When using a software encoder like OBS, the process starts with identifying the Stream Key and Stream URL and entering them in the encoder’s user interface.
Let’s say you want to stream to Amazon Live using Streamyard; you want to establish the connection between these 2. That way, Streamyard can send the captured video to Amazon Live.
Once the handshake is done, a connection is established.
Going back to the previous example, it’s like establishing a digital pipe that allows Streamyard to send tiny packets of data into Amazon Live continuously during the stream.
Once the connection is established, the stream is now possible. All of these handshakes and data transfers happen in a matter of seconds.
Note that while data is being transferred in real-time, there will be a 2-5 seconds delay from what you’ll see being displayed in your encoder (OBS) and the player (e.g. viewer’s mobile device while watching the stream).
It could be longer, depending on which video platform you’re streaming to and how close you are to their RTMP servers. For example, as a live streamer in the Philippines, if I’m closer to Facebook and Streamyard’s servers, there is less delay.
It’s similar to what you would experience with your internet connection at home. If you’re closer to the router, the wi-fi strength is stronger.
So, if most platforms use RTMP to kickstart the streaming process, which technology is used at the endpoint?
RTMP vs HLS
The streaming industry has evolved greatly in the past decade, especially during the start of the COVID-19 pandemic.
Most live streams are now created and viewed on mobile devices. That’s why developers had to find a solution fast.
This is where HLS streaming comes in.
HLS stands for HTTP Live Streaming and is a newer and more adaptive type of video streaming protocol.
RTMP is a TCP-based protocol while HLS is an HTTP-based protocol. This means that HLS is more secure and works faster when transferring data.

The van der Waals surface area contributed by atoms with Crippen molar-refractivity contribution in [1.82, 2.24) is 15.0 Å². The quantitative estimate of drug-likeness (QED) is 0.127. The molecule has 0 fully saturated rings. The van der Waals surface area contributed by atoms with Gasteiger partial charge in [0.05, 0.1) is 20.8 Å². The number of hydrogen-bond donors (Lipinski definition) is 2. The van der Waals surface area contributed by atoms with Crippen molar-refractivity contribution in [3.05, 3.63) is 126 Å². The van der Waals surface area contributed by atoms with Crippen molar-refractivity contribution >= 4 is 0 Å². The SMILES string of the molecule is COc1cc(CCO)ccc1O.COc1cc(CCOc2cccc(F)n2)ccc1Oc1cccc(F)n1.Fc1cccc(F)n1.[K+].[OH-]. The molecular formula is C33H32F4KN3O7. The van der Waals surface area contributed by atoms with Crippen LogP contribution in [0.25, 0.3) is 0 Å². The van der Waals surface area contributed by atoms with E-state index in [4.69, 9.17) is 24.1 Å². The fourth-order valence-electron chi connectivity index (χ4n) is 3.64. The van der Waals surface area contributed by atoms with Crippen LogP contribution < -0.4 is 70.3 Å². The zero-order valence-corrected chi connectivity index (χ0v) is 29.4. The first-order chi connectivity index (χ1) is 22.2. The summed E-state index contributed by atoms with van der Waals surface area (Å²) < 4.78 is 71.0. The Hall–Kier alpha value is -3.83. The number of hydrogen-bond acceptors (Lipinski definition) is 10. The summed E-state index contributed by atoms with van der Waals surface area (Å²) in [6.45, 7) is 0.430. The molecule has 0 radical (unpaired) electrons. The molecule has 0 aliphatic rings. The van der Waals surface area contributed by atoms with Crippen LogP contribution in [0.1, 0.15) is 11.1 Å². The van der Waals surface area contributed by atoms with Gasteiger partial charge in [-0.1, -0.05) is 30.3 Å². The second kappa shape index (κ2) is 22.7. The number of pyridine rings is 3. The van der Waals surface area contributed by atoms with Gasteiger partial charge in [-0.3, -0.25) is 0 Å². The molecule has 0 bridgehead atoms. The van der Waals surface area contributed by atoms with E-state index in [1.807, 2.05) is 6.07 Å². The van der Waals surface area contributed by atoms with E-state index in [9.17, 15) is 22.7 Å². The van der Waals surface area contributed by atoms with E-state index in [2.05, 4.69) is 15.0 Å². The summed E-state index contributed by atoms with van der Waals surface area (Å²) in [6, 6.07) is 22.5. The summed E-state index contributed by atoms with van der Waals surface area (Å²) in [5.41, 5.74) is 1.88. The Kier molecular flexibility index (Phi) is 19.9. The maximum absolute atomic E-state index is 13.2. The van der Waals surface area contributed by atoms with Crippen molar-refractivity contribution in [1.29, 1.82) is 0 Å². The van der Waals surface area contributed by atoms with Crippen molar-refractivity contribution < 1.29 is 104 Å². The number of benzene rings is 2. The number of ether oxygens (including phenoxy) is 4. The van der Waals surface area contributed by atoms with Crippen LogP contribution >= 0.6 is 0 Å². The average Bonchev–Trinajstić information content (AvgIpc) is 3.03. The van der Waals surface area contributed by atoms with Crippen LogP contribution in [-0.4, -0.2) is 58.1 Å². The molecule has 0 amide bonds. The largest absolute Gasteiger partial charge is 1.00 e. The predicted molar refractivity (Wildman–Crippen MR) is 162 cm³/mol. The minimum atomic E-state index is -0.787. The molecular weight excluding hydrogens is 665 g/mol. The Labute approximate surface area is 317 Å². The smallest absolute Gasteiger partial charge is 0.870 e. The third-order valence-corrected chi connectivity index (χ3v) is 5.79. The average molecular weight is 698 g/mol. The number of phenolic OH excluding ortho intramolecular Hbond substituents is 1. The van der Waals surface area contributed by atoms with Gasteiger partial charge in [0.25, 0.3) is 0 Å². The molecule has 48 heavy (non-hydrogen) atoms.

Nowadays, a combination of RTMP Ingest and HLS is used to deliver the smoothest stream possible. RTMP is used to deliver the data from your computer to the internet, but HLS may be used at the endpoint to deliver the stream to the viewers’ respective devices.
There’s a lot of technology that goes on behind your live stream. The great thing is that you can focus on delivering amazing content to your community and not the technology.
We hope that this article has given you more confidence in your RTMP streaming knowledge. You can now talk about RTMP over dinner with your other online video entrepreneur friends.
Or better yet, it’s time to level up your streaming game.
Possible Action Items for You:
- If you’re not streaming yet, understand how RTMP streaming opens up opportunities for your video business. Read our beginner’s streaming guide.
- If you’re already streaming on social media, think about how you can add more destinations or create shoppable videos through custom RTMP.
- If you’re already a Uscreener but haven’t tried creating a live event, now is the perfect time to do so.
Yes, it’s great to know about RTMP – but insight without action won’t grow your video business. There are more possibilities, but hopefully, these 3 things are enough to get you started.